FDA Approves Radioembolization Technology for Hepatocellular Carcinoma

By Cassie Homer

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The FDA approved TheraSphere Y-90 Glass Microspheres, a radioembolization technology, for the treatment of patients with hepatocellular carcinoma (HCC), according to a press release. 

The therapy was previously granted humanitarian device exemption, which limited the number of patients treated with the therapy per year. 

The technology is a type of selective internal radiation therapy comprised of microscopic glass beads containing radioactive yttrium. The beads are delivered directly to the tumors via a catheter, limiting patient toxicity.

The FDA based the approval on results from the LEGACY study, which included 162 patients. The treatment resulted in a 4-week objective response rate of 72.2% and a six-month duration of response rate of 76.1%. All patients achieved complete or partial response, defined as disappearance of all lesions or at least a 30% decrease in target lesion diameter. Among patients with transplant or resection following treatment with the radioembolization technology, the three-year overall survival rate was 93%.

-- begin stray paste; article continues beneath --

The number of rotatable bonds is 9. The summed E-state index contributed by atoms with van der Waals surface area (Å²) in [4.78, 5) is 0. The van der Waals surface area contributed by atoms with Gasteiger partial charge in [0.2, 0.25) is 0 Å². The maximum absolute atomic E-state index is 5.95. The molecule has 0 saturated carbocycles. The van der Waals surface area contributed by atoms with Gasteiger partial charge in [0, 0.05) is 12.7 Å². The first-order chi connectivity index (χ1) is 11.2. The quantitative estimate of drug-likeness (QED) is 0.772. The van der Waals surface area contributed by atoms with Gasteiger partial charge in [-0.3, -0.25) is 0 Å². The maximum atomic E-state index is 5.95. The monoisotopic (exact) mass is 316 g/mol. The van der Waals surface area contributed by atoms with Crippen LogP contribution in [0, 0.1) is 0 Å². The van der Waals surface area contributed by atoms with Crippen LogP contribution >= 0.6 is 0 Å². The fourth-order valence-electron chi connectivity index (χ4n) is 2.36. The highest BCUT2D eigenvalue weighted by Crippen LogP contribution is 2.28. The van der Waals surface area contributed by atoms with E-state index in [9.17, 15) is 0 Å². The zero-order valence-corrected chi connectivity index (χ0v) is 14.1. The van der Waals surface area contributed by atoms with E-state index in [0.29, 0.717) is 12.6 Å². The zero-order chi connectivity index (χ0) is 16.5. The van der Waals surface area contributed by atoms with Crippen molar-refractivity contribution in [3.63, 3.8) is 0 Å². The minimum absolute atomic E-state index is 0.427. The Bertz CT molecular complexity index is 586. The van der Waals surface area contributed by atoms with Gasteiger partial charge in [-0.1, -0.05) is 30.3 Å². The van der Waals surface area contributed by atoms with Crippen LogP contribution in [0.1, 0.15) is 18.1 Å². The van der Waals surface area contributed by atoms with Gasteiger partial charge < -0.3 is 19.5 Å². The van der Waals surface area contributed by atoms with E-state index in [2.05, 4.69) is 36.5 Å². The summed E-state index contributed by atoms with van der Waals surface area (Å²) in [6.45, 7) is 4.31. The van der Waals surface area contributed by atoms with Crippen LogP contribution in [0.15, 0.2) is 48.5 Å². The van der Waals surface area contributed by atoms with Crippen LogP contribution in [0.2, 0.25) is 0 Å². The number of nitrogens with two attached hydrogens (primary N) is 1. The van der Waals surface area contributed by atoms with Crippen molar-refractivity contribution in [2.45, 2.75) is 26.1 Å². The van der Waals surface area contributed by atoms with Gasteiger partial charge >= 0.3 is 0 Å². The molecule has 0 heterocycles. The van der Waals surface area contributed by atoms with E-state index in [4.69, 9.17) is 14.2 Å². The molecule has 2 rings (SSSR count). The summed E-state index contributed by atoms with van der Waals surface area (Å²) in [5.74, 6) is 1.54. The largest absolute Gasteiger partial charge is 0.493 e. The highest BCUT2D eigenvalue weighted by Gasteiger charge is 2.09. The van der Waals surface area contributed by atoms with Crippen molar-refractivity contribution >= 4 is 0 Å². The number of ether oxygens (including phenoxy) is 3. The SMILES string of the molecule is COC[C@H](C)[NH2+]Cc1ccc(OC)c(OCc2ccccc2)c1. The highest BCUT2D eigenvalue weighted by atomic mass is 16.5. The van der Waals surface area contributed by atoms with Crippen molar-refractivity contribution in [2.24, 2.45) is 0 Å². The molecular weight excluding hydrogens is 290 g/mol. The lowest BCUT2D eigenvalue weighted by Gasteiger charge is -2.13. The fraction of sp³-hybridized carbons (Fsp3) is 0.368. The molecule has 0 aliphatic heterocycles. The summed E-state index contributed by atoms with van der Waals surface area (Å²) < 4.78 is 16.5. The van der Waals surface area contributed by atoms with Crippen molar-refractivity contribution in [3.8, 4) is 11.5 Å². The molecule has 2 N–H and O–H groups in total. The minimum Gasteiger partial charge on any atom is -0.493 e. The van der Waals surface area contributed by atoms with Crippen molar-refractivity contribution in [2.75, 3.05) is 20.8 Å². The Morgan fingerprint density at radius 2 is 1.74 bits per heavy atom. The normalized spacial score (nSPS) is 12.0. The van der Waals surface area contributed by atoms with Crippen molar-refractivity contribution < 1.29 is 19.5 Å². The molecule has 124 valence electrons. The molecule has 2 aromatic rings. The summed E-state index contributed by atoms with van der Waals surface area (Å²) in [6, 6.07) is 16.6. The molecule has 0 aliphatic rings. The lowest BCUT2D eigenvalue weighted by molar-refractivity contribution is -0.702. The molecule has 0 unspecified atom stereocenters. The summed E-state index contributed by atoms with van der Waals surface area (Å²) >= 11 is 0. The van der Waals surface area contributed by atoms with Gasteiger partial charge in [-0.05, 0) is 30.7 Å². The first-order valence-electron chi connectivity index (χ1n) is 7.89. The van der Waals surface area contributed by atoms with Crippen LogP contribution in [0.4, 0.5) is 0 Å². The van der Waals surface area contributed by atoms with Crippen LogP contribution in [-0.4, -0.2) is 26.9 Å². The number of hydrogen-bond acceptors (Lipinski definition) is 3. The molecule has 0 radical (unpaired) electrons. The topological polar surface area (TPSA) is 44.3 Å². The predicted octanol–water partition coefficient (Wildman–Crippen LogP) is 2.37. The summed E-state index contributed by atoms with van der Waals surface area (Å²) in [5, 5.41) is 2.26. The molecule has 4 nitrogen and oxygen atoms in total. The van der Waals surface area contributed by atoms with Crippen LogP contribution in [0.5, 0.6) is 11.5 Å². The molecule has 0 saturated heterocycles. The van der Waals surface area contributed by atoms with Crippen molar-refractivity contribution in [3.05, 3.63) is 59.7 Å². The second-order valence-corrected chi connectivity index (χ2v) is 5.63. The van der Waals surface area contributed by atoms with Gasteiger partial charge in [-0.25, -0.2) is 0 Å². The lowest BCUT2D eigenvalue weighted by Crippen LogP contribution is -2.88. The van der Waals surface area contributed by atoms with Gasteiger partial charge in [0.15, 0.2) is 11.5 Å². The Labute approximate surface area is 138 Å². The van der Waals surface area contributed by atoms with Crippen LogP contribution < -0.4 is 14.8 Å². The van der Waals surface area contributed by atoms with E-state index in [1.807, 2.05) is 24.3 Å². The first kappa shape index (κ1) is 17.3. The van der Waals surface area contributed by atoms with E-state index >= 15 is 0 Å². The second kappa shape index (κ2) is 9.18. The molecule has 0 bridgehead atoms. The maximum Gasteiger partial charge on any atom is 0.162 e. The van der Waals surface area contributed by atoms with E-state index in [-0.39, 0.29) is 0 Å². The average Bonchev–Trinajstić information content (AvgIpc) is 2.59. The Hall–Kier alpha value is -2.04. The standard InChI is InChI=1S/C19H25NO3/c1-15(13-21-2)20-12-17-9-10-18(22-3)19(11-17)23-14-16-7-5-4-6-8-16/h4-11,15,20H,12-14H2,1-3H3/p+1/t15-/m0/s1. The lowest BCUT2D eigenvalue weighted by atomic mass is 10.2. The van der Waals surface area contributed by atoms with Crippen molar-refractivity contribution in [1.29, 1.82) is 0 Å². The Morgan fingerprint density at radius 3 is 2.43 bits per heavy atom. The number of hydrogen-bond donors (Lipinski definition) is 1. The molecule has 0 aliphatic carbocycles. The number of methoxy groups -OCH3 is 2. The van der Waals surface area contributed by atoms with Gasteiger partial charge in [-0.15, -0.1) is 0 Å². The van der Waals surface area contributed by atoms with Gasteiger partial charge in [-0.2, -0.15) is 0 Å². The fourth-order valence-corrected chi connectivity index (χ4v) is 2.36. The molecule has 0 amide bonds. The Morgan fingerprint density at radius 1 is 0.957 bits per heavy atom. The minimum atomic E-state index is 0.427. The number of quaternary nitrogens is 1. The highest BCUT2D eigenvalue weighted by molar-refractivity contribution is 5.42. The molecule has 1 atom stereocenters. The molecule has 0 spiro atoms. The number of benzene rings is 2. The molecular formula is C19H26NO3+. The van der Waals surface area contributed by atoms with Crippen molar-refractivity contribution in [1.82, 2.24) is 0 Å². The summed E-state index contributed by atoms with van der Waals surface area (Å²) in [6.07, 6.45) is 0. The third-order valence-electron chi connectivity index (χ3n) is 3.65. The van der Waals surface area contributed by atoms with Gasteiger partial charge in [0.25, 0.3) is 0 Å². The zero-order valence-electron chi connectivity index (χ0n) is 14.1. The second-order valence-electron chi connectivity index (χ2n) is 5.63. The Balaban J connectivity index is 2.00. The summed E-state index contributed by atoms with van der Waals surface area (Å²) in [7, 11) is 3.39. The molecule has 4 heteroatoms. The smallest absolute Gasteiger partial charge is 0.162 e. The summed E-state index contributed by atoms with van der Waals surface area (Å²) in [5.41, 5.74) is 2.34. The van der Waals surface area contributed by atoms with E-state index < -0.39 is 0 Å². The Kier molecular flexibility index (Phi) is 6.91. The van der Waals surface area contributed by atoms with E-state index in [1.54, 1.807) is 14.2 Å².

"I am honored to have spearheaded the LEGACY trial in which we found that patients with early and advanced HCC exhibited very high response rates as well as clinically meaningful durations of response and survival, establishing TheraSphere as a standard treatment for this patient population," said Riad Salem, MD, MBA, interventional radiologist at Northwestern Memorial Hospital and principal investigator of the LEGACY trial. "The trial results, which have been accepted for publication in Hepatology, produced one of the most comprehensive databases for TheraSphere, empowering physicians to make informed, data-driven decisions for their patients."

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